FOR IMMEDIATE RELEASE
November 17, 2016
Matt Rota, Gulf Restoration Network Kris Sigford, Minnesota Center for Env. Advocacy
Peter Goode, Washington Univ. Env. Law Clinic Alicia Lloyd, Missouri Coalition for the Env.
ENVIRONMENTAL COALITION CALLS ON EPA TO STEP UP EFFORTS
TO REDUCE NITROGEN & PHOSPHORUS POLLUTION IN MISSISSIPPI RIVER
New Report Reveals Most States Failing to Manage Nitrogen & Phosphorus Pollution
Mississippi River – The Mississippi River Collaborative (MRC) today released a report that implores the US Environmental Protection Agency (EPA) to take specific actions to regulate excess nitrogen and phosphorus pollution in state waters along the Mississippi River because those 10 states haven’t achieved any significant pollution reductions on their own.
MRC, a partnership of 13 environmental and legal groups, authored the report–entitled “Decades of Delay”–to assess state-level progress to reduce the pollution that threatens drinking water supplies for millions of Americans and causes so-called dead zones that cannot support aquatic life.
“The results of the EPA’s hands-off approach with the Mississippi River basin states are massive algae blooms and nitrate contamination that make our drinking water unsafe and render lakes and rivers unfit for recreation,” said Kris Sigford, Water Quality Director at the Minnesota Center for Environmental Advocacy, an MRC partner. “The Mississippi River Collaborative again calls upon EPA to exercise its Clean Water Act oversight duties and treat the Mississippi as the treasure it is.”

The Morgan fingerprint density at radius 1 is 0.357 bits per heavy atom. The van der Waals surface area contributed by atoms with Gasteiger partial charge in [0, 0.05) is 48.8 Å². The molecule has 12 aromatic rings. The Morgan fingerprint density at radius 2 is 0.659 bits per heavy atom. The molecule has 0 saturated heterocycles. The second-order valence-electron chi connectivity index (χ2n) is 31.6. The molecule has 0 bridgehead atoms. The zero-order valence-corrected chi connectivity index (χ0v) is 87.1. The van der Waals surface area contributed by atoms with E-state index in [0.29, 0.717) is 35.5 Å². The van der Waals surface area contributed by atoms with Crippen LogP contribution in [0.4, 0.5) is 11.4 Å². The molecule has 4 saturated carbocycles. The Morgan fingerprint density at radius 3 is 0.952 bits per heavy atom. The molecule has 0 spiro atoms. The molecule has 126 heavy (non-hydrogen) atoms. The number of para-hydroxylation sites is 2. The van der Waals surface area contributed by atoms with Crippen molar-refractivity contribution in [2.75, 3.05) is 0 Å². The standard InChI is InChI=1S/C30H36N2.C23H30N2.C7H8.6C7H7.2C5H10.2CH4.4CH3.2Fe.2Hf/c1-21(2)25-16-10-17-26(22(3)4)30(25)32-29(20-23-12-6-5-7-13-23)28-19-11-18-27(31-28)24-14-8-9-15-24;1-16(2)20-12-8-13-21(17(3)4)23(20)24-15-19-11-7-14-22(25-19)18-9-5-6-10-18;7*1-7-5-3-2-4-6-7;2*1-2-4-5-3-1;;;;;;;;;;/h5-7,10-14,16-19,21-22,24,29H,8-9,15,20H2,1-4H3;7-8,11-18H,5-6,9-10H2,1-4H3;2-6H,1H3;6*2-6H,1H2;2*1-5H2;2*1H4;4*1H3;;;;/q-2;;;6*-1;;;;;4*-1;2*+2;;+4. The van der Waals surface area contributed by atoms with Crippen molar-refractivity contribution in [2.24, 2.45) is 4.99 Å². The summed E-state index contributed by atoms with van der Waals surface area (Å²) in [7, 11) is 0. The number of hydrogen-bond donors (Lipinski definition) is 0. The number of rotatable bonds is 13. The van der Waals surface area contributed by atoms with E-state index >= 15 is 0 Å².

The report suggests six specific steps EPA can take to protect human health and water quality in the Mississippi River. Recommendations include setting numeric limits of allowable nitrogen and phosphorus in state waters, assessing water quality for nitrogen and phosphorus pollution that creates impaired waterways and ensuring states develop nutrient reduction strategies with specific implementation plans and adequate funding.
“This report reflects a continuing failure to monitor and address the nitrogen and phosphorus pollution in basin states that cause the Gulf Dead Zone,” said Alicia Lloyd, Clean Water Policy Coordinator at the Missouri Coalition for the Environment, an MRC member. “The public should be aware of the extent of nutrient pollution in our waters. We need to step up action to address it.”
Decades of Delay Executive Summary.
Decades of Delay Full Report.
Read more about the report and nutrients in Missouri on the Clean Water Reflections blog.